The problem that presents itself is managing all of the required disks. There are at least 6 common flavors of Windows 7 alone (Home Premium, Professional, and Ultimate for both x86 and x64, plus Enterprise for you corporate types). Add in various distros of Linux and you start to see why some computer techs carry around whole folders of CDs.
I’ve been aware of Pendrive Linux for a while, which lets you setup a flash drive with multiboot Linux software, and can add a single Windows installation. But what if you wanted to have a single flash drive with all versions of Windows 7, as well as all the standard Linux boot disks? It took some work, but I decided to do this and the final result is impressive.
Ask some Windows users why they aren’t using Linux and chances are you will hear “because [program] doesn’t have a Linux version.” Although cross-platform software is popping up all over the place, there are still a number of applications that are restricted to a single platform – and for a lot of software, that platform is Microsoft Windows.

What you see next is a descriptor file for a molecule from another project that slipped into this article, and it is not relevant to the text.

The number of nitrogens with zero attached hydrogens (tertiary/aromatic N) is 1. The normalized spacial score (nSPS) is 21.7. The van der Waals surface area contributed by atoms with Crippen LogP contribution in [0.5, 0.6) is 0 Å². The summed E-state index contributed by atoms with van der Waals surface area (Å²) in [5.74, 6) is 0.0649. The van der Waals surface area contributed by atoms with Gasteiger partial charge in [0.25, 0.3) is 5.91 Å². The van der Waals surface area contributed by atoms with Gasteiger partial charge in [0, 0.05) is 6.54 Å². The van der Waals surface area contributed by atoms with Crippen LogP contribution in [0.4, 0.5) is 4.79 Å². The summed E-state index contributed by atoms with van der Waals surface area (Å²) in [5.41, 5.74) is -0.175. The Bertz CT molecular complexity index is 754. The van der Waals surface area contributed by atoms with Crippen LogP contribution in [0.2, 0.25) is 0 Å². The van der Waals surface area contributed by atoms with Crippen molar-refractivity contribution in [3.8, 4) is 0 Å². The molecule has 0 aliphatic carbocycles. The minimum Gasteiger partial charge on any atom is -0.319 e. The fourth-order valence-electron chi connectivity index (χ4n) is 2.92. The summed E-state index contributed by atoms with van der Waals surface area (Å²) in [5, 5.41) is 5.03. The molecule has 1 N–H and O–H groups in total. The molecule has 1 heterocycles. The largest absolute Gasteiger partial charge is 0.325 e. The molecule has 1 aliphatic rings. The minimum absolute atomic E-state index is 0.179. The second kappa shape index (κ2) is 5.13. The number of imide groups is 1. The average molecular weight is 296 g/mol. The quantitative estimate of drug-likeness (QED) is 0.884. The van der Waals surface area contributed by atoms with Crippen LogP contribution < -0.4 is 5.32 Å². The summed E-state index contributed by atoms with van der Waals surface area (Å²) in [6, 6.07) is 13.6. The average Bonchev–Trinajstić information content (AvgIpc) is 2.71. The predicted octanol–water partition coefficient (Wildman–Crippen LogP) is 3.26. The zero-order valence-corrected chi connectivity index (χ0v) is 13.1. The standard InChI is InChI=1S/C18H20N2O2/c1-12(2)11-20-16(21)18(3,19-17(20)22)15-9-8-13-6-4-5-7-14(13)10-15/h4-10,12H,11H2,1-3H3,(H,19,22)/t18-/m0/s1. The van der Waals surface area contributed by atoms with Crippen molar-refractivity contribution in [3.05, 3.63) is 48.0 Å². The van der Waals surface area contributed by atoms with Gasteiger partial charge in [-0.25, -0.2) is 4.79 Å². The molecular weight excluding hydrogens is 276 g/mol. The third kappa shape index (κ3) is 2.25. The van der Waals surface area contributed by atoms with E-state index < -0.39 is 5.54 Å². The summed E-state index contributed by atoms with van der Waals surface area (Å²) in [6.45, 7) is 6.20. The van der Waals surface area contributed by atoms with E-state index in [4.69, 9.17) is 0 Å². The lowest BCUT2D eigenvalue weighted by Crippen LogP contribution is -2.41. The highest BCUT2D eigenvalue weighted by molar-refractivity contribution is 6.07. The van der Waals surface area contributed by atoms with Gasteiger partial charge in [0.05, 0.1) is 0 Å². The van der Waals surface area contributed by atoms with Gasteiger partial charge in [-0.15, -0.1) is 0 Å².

However, all is not lost. Although Linux has its own executable format and set of system libraries, a tool exists that will allows us to run a good portion of our Windows applications directly in Linux. This tool is of course, Wine. Wine initially began as a small project that was designed to run simple 16-bit Windows applications. As time went on, the target shifted to 32-bit applications and the long and hard process of rewriting Windows’ user-mode libraries began.